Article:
I’ve played GW2 for 1000 days, apparently.

I vaguely recall that there was a time where I fumbled around with putting weapon skills together to effectively do damage, where I had to stop and read all the tooltips and actively figure out “which button should I press first? then the next? and the next?” and then proceed to test out this chain on the next 100 karka or so (hey, solo karka shell farming is a thing, ok?)

I took this screenshot today. I just turned off the UI and killed two karka without dying.

I took this screenshot today. I just turned off the UI and killed two karka without worry that I might die. I was busy adjusting the camera with my right hand to get a nice angle and then lifting it to press PrintScreen repeatedly, the left hand was running on automatic.

These days, the muscle memory is just -there-. Shift+E triggers my F1 skill, providing 3 stacks of might, and lighting the next thing I hit on fire. 2 sends me Flashing Blade teleporting into whatever I’m targeting, conveniently blinding its next attack. I let the auto-attack of sword take over, only controlling my positioning via strafing to make sure I hit, while avoiding getting hit as best I can. I trigger 3 if I want a projectile burst and a shield to absorb.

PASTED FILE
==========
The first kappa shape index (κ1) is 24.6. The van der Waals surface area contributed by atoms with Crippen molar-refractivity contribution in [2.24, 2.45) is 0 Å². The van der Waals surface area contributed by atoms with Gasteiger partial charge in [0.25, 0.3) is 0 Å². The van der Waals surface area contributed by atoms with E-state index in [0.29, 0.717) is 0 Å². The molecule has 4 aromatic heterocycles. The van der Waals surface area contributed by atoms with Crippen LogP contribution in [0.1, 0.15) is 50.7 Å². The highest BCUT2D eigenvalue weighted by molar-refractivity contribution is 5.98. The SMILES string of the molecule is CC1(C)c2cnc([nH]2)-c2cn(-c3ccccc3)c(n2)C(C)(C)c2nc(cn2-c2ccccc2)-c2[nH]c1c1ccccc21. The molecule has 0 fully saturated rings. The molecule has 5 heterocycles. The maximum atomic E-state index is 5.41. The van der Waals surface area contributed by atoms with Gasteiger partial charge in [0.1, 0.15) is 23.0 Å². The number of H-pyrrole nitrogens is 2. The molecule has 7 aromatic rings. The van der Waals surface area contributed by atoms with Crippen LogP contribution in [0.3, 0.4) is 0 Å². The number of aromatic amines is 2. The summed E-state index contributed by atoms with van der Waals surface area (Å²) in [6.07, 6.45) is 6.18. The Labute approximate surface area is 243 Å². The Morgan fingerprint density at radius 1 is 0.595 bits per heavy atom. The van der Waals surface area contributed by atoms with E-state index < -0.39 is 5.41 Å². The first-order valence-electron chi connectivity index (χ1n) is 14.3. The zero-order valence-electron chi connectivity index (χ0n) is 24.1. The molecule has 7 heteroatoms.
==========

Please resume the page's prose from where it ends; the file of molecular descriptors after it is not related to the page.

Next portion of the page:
In a split second I decide if I need to use my defensive focus skills or utility skills to protect myself (which are on longer cooldown and usually only triggered for harder stuff, not regular open world mobs), if not, I may weapon swap to land a smite, immobilize and head back out of range with scepter autoattacking, throw a spike burst with torch for a little more dps or cone AoE a group as appropriate, or just be lazy and let sword finish it off via autoattacks.

I don’t even have to think about it. I just do it.

Conversely, a newbie (or someone unfamiliar to the game) may be squinting their way through those couple of paragraphs, going “WTF? I didn’t understand a word of that? Well, no, I understand each word of English, but put together, those sentences contained zero meaning to me.”